Change management in an M&A integration is a complex and widely defined subject.
Practitioners use various interpretations of change management during an integration project. Here are a few examples of what types of changes are encountered during an M&A integration:
- Strategic changes: Organization’s acquire other companies as part of a new strategy
- Organization changes: Type of organization (market-facing, product facing or technology facing organization, meritocratic, hierarchical) changes from one type to another. This happens specially, when smaller organizations get acquired by larger organizations.
- Leadership changes: Almost every acquired organization goes through leadership changes. With leadership role changes and redundancies, the personalization of a company’s vision, strategy, direction and execution also goes with them. Thus, creating a temporary leadership void.
- Capabilities (Process, Technology and Key Skills): Usually, organizations have different levels of capability at the time of a merger. On top of that, shareholders and the leadership team expect the combined organization to have new set of capabilities whether consolidated IT systems, new go-to- market capability, product design or optimized back-office.
- Governance and Structure: Depending on the level of maturity, different levels of operational governance exist. Depth of delegation of authority, decision- making dispersion across the company, geographic spread, product variations and others, contribute to variation in governance and the structure for an organization.
- Customer alignment: Depending on the segment-product-geography combination, each organization has their own approaches on customer alignment. Some companies are product-centric, some technology centric and others, maybe, market-centric.
- Alliances and Partners: Many companies these days have alliances, JVs and partners that provide them a competitive advantage. When these companies integrate, alliances and partnerships may get re-aligned.
- People and culture: Role changes, new organization cultures, performance measurement changes, bonus and salary changes, changes of bosses, locations and many other changes for people.
M&A integration changes tend to be one of the most complex change management
projects amongst different kinds of projects including ERP implementation, new product introduction, new geography expansion. However, organizations struggle with change management of an integration. In fact, a number of failures happen due to poor change management. Many of these structural and strategic changes get addressed by integration management, organizational management, changing and adopting new policies and procedures. However, one type of change that often is not addressed and that is behavioral change of employees. Companies believe that just by changing processes or by changing bosses, employees would start working in a new way.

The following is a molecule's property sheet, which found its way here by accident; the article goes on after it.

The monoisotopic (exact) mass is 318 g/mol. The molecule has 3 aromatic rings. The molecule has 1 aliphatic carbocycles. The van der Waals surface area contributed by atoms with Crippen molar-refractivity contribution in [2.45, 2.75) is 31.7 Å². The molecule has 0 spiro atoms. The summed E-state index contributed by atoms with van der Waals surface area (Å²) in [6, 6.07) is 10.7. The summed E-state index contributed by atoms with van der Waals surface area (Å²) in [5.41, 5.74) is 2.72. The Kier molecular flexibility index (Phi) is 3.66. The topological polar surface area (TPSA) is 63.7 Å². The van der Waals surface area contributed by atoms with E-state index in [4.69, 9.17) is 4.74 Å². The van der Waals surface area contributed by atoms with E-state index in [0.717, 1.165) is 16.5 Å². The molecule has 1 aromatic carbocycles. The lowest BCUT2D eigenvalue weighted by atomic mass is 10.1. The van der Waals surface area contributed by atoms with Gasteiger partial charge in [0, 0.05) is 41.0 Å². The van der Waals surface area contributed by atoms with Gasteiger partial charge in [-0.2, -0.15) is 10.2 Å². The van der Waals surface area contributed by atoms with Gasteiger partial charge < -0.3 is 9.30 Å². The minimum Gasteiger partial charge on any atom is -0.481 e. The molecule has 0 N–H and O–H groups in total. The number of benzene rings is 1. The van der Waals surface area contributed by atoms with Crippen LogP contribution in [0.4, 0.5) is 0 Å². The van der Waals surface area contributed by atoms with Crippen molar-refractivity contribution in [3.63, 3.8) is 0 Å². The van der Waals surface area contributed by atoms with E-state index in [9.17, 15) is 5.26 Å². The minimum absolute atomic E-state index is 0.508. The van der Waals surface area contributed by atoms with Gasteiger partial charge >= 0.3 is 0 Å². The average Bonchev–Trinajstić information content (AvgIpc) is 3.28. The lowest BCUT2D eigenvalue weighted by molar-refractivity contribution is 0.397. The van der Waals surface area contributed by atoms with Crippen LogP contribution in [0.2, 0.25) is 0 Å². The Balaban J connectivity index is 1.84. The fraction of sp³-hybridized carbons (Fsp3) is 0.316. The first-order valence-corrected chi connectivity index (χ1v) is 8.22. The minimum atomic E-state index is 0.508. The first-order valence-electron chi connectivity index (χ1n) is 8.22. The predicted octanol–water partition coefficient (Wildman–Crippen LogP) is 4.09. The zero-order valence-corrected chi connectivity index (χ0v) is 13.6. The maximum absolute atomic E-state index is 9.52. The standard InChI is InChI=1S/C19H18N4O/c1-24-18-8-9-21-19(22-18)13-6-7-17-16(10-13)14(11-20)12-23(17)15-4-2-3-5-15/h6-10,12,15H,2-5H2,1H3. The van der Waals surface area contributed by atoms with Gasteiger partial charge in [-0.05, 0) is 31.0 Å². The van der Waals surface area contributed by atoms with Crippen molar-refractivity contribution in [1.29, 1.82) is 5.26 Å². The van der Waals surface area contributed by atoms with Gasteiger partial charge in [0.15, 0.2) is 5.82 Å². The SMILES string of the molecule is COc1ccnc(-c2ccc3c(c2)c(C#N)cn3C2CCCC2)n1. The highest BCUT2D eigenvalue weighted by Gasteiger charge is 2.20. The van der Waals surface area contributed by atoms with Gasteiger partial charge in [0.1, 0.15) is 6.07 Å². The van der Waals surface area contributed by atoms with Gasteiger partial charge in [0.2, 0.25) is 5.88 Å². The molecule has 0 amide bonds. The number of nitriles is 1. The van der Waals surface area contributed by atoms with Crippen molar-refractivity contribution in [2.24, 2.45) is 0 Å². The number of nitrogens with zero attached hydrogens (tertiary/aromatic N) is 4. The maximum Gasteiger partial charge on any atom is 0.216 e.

Let’s take some examples from real life related to behavioral change.
- Everybody knows that regular physical exercise is good for health and yet so many of us, are unable to break our habit and start exercising regularly.
- Many of us have been annoyed when asked to change our seating places in our organizations in the past.
- Many of us have been frustrated when the street that we use on a regular basis is shut-down for repair work and the diversion is a longer route.
If you notice the underlying common factor is HABIT. We get tuned to doing a certain thing in a certain way. We get hardwired to follow the same process again and again. In order to change habit, one must go through a structured and often painful process of transition from old habit to a new one. In fact, William Bridges, one of the leading thinkers of change management describes this process of transition in his Bridges Transition model.
In an integration, many employees whether leadership, departmental leads, line management or individual contributors have to go through these behavioral changes as two companies merge. Whether due to change of bosses, new IT system, new HR process of performance management or simply change of work location, individuals must go through this process. They need to structurally end their old ways of doing things and adopt new ways. However, if the transition is not managed well and if the old ways are not stopped and ended properly, individuals often will resort to circumventing new ways and resort to doing things the old way. After all, old habits die hard!! Change management is a significantly important program of an M&A journey. It is not just structural, strategic or organizational changes that the integration teams need to address, they must put a focused effort to address the behavioral and the human side of change. Integrations are hard and complex and highly emotional. The least we, as integration and change practitioners can address is the human side of change, the habits, the behavioral changes so that we can make a successful integration and more importantly, be human about it. We must not forget that the greatest asset of a company is its employees.